Although incompatibility is not specifically addressed in Schedule 8 of the LRA, Case Law indicates that incompatibility should be treated as a species of incapacity and is regarded as a valid ground for dismissal.
Employers frequently wish to get rid of undesirable employees who do not fit into the culture of the workplace or is unable to work with fellow employees or even their employers. In essence, the employee cannot maintain sound relationships with his colleagues. Usually these employees are seen as trouble-makers, disagreeable, pushy, non-compliant, disruptive, abrasive, difficult, disrespectful, unfriendly and un-co-operative, independent or merely refuses to “suck up” to the boss.
Often there is good reason for drastic action from the employer but not always.
The employer’s own feeling about the incompatibility is insufficient and therefor a key reason to think twice before dismissing on this basis. It is largely a subjective concept but arbitrators and courts want facts as evidence rather than feelings. Hearsay and gossip is unacceptable. In some cases the Labour Court found that the employer was subjective and that the employer did not act open-minded. The employer’s case should not be built on his personal inclinations towards the employee.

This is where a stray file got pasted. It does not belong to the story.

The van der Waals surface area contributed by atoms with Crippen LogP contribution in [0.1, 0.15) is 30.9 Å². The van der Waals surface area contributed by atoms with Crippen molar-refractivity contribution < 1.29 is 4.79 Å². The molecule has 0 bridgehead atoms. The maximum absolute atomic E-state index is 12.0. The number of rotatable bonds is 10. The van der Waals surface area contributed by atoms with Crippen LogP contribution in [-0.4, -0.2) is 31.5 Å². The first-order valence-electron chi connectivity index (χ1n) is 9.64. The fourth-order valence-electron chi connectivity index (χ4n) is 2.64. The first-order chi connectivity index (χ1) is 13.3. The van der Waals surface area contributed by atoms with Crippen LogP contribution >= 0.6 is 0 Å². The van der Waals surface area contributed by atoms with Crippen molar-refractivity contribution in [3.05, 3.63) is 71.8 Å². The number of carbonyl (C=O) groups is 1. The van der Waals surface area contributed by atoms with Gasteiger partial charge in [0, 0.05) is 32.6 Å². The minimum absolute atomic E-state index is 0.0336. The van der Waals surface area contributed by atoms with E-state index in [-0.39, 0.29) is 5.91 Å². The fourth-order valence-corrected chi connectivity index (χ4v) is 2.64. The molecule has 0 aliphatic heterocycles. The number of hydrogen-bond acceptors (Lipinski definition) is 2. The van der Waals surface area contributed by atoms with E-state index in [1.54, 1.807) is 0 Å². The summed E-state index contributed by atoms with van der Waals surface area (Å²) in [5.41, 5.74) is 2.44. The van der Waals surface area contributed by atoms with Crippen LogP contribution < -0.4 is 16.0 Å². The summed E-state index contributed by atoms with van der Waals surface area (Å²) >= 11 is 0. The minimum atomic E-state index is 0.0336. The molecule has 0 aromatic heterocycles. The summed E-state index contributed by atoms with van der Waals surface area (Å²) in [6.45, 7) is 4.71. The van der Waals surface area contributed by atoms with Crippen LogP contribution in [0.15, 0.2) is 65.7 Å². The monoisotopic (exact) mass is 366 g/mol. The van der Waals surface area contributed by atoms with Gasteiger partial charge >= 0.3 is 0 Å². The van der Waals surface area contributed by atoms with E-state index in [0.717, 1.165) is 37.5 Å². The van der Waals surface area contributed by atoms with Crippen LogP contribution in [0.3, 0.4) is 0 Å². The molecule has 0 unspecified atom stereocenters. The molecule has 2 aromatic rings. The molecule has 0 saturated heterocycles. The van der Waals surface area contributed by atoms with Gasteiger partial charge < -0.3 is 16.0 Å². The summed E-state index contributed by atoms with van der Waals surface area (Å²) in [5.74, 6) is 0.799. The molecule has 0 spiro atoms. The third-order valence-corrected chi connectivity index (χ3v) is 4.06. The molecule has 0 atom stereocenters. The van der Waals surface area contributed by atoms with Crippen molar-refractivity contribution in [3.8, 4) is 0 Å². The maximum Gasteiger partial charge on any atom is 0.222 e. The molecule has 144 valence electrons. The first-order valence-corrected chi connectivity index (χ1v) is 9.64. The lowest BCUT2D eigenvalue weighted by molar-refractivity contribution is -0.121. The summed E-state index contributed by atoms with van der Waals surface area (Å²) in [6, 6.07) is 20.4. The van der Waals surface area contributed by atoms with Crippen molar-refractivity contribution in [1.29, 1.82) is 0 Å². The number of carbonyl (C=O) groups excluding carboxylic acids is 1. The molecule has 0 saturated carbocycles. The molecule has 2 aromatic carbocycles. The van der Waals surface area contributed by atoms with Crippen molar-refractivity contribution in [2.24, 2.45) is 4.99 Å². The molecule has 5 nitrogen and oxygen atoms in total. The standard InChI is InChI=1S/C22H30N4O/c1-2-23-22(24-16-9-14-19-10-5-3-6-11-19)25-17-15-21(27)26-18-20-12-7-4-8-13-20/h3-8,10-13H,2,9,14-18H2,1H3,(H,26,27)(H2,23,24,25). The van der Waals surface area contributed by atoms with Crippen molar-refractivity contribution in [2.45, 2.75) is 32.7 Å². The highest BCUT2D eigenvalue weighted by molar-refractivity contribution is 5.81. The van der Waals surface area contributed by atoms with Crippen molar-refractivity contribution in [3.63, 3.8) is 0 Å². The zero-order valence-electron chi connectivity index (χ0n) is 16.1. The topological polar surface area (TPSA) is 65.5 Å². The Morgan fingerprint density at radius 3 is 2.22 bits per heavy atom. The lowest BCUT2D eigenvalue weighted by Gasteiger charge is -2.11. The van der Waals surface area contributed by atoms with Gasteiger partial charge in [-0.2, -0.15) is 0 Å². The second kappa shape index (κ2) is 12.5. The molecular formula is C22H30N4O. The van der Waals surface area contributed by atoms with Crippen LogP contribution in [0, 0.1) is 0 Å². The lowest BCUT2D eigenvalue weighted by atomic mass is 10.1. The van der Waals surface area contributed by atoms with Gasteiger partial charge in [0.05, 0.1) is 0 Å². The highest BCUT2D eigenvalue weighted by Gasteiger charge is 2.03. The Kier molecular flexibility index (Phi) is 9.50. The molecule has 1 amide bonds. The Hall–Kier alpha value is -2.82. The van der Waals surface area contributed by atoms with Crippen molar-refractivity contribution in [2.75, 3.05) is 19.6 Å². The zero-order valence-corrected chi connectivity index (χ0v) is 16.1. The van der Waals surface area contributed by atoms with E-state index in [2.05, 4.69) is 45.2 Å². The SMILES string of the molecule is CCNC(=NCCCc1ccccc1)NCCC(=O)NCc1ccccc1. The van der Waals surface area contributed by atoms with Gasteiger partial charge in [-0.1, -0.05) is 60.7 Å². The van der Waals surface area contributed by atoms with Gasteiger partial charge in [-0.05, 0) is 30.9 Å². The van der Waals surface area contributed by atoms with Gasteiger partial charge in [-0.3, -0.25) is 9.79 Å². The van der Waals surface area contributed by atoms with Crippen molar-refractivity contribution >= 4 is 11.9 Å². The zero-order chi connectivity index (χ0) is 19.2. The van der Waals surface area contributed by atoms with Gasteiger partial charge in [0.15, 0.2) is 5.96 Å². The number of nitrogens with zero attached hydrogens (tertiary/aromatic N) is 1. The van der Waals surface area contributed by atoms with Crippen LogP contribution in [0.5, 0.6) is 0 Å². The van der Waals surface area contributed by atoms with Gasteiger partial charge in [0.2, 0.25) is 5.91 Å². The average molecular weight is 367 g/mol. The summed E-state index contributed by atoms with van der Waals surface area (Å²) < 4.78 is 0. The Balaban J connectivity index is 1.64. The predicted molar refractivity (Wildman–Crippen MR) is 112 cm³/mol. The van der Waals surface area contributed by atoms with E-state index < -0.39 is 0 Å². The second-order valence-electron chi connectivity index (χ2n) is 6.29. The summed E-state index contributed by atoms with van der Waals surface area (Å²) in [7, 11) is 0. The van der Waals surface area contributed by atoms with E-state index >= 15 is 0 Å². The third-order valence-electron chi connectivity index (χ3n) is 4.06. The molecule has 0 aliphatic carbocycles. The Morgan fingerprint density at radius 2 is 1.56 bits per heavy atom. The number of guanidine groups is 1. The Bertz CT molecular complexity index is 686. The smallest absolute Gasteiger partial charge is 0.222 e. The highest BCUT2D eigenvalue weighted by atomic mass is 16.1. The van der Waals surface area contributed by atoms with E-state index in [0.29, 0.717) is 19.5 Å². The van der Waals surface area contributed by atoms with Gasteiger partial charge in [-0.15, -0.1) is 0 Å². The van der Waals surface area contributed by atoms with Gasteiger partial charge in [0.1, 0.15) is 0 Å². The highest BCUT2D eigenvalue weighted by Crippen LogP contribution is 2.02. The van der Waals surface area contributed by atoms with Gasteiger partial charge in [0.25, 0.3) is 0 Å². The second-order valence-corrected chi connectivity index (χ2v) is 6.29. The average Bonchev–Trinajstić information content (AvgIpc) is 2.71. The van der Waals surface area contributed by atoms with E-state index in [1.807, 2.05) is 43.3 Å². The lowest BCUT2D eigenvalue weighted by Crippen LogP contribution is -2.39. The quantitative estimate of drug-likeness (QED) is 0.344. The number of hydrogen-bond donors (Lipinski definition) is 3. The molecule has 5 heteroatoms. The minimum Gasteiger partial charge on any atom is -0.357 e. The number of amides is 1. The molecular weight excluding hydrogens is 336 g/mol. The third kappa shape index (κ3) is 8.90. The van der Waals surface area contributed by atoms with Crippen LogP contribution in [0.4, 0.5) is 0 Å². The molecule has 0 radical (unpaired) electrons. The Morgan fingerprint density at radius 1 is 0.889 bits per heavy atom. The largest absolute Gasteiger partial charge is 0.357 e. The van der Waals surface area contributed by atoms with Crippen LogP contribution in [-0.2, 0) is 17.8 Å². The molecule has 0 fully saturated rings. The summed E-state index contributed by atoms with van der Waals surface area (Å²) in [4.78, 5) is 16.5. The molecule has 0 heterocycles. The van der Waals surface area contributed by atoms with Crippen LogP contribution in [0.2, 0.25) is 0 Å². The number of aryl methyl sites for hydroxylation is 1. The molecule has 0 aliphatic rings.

In Cutts v. Izinga Acess Pty Ltd, the Labour Court indicated that the employer should do the following:
• Investigate objectively and gather the facts.
• Avoid ignoring the problem or to fabricate facts.
• Keep an open mind, if the incompatibility is not the true problem, uncover the real problem.
• Make a clear and genuine effort to reverse the incompatibility if there is any.
Where dismissal is a real option, the employer must prove that the “fault” is on the side of the employee and that genuine efforts were made to rectify the problem. The employer must prove that the incompatibility has irretrievably damaged the working relationship. Also make sure that the correct procedures are followed regarding the incapacity hearing.
Prior to dismissal the employer must prove that he counselled the employee and that he was afforded the employee an opportunity to state his case before the decision to dismiss.
Further to incompatibility there are two other types of incapacity besides ill health and poor work performance. They are Unsuitability and General Incapacity which will be discussed in the near future.
Article by: Jacques du Toit
CEO Dispute Resolution Official – Bethlehem